science-smart

The Science of Smart

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Researchers have long been searching for better ways to learn. In recent decades, experts working in cognitive science, psychology, and neuroscience have opened new windows into how the brain works, and how we can learn to learn better.

In this program, we look at some of the big ideas coming out of brain science. We meet the researchers who are unlocking the secrets of how the brain acquires and holds on to knowledge. And we introduce listeners to the teachers and students who are trying to apply that knowledge in the real world.


    In This Documentary

  • Canadian research psychologist Ellen Bialystok with electrode caps for use with an electroencephalograph. (Photo used with permission of Ellen Bialystok)

    This is your brain on language

    For decades psychologists cautioned against raising children bilingual. They warned parents and teachers that learning a second language as a child was bad for brain development. But recent studies have found exactly the opposite.
  • Michael Young (Photo: Samara Freemark)

    Learning to love tests

    If there's consensus on anything in education, it's this: Tests are awful. But maybe we've been thinking about tests all wrong. Research shows that tests can actually be powerful tools for learning -- but only if teachers use them right.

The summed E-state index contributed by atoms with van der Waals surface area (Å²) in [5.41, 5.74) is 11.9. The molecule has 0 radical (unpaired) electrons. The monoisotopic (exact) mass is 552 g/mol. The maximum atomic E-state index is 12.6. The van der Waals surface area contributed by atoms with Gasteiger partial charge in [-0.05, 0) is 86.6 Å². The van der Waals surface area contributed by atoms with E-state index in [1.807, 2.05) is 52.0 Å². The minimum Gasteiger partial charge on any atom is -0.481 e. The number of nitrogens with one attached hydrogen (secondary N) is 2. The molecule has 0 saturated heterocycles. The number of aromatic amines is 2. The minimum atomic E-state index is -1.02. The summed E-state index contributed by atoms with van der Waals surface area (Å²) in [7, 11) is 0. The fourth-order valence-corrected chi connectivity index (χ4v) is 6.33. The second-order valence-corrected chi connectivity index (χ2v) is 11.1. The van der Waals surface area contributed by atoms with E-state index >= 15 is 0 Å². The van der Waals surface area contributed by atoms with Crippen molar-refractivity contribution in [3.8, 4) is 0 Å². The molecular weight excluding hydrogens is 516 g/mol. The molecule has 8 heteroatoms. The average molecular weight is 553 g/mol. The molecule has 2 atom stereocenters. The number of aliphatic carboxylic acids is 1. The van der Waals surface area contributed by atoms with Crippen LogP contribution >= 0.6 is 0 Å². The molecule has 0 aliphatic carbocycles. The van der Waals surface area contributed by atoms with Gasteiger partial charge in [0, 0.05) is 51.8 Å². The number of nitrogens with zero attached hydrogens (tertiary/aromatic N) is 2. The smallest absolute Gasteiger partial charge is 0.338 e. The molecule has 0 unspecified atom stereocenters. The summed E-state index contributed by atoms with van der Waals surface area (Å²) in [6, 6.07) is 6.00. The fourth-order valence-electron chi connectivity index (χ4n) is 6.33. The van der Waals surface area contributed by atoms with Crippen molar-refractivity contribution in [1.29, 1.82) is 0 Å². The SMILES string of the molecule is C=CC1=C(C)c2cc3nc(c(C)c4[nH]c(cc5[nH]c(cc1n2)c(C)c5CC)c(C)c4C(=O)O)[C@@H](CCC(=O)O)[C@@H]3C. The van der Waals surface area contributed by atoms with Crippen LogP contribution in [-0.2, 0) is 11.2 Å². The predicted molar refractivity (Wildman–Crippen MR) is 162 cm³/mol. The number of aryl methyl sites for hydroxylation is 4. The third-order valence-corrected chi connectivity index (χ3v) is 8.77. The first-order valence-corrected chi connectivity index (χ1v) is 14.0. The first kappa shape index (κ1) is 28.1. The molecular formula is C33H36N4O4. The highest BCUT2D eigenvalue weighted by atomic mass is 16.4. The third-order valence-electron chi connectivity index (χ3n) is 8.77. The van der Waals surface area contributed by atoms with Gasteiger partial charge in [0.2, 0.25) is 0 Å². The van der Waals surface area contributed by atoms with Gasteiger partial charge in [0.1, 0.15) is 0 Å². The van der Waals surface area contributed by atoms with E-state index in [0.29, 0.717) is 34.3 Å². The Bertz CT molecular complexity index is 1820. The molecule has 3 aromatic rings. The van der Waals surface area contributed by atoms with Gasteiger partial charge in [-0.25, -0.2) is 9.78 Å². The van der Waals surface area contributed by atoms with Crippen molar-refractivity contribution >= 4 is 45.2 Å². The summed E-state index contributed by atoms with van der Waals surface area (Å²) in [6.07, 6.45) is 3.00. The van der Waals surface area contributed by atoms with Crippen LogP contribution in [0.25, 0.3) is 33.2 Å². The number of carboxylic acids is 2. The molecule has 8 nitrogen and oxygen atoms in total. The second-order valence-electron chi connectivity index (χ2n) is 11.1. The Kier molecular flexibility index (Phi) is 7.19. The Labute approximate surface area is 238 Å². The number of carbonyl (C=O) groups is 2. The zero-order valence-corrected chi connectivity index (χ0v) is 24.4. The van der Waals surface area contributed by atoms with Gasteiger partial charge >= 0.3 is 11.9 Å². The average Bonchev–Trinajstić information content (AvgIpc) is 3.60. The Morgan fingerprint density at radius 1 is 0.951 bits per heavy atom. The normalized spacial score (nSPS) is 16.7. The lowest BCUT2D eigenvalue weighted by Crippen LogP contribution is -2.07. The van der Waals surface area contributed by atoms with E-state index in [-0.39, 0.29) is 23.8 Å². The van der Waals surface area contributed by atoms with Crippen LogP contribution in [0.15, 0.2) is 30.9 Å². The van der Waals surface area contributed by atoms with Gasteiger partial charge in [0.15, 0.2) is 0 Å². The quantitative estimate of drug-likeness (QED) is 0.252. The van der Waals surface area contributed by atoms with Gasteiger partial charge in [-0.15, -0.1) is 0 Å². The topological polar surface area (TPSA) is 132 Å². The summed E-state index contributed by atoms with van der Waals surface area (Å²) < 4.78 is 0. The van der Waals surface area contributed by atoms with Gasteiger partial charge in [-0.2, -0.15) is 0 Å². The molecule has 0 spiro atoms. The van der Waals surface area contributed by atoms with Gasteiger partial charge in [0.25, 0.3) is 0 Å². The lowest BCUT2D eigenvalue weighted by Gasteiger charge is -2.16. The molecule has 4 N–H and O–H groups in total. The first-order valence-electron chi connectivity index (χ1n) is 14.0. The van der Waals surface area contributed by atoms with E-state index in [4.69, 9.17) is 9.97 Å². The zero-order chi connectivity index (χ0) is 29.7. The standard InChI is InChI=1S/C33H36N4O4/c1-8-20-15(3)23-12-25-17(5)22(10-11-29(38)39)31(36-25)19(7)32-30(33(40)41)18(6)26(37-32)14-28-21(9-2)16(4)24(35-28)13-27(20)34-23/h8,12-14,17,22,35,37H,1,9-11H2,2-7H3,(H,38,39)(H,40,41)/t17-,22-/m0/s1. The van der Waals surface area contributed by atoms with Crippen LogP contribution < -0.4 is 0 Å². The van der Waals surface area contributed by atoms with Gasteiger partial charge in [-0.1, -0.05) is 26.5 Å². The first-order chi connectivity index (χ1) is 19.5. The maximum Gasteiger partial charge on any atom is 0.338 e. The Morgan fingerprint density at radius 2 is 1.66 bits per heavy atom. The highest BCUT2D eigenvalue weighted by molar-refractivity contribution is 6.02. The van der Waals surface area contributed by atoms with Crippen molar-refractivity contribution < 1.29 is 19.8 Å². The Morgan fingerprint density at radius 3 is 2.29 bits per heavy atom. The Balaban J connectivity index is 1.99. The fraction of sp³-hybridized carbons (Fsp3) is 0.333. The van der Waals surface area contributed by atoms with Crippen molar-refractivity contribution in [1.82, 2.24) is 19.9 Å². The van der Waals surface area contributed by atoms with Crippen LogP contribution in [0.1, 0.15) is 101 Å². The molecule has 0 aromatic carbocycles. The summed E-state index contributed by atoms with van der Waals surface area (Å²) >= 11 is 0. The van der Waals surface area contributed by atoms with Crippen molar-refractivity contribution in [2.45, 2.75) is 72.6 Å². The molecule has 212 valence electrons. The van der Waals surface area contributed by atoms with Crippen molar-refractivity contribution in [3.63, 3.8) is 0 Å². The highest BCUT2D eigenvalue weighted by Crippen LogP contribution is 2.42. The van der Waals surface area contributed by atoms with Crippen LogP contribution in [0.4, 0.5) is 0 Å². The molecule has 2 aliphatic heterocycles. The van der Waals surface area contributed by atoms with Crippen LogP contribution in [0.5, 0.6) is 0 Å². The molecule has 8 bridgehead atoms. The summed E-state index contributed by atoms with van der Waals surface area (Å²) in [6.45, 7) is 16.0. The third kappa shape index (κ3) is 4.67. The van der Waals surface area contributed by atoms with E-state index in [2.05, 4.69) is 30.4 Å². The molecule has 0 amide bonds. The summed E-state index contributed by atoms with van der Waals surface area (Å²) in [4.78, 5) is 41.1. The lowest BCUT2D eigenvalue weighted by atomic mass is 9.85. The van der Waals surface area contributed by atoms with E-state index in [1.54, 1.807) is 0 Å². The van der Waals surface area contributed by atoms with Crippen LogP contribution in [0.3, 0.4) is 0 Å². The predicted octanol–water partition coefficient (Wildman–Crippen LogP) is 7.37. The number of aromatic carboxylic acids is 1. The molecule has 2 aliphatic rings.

• UCLA psychologist Bob Bjork takes a swing at a Los Angeles driving range to demonstrate the most effective way to learn new skills or knowledge. (Photo: Stephen Smith)

    Variation is key to deeper learning

    Humans obviously learn a lot of things through trial-and-error. A level of "desirable difficulty" built into a learning and exam process appears to boost the overall retention of new skills or knowledge.

Resources

Credits

Executive Editor: Stephen Smith
Producers: Samara Freemark and Stephen Smith
Editor: Catherine Winter
Digital Producer: Andy Kruse
Audio Mixing: Craig Thorson
Assistant Producer: Suzanne Pekow
ARW staff: Laurie Stern and Emily Hanford
Interns: Dylan Peers McCoy and Minna Zhou
Coordinating Producer: Ellen Guettler
Managing Director, National Content Development and Arts & Ideas Programming: Peter Clowney

Special thanks to Kohnstamm Communications and the Hatcher Group.

Support for “Science of Smart” comes from Lumina Foundation, the Spencer Foundation and the William and Flora Hewlett Foundation.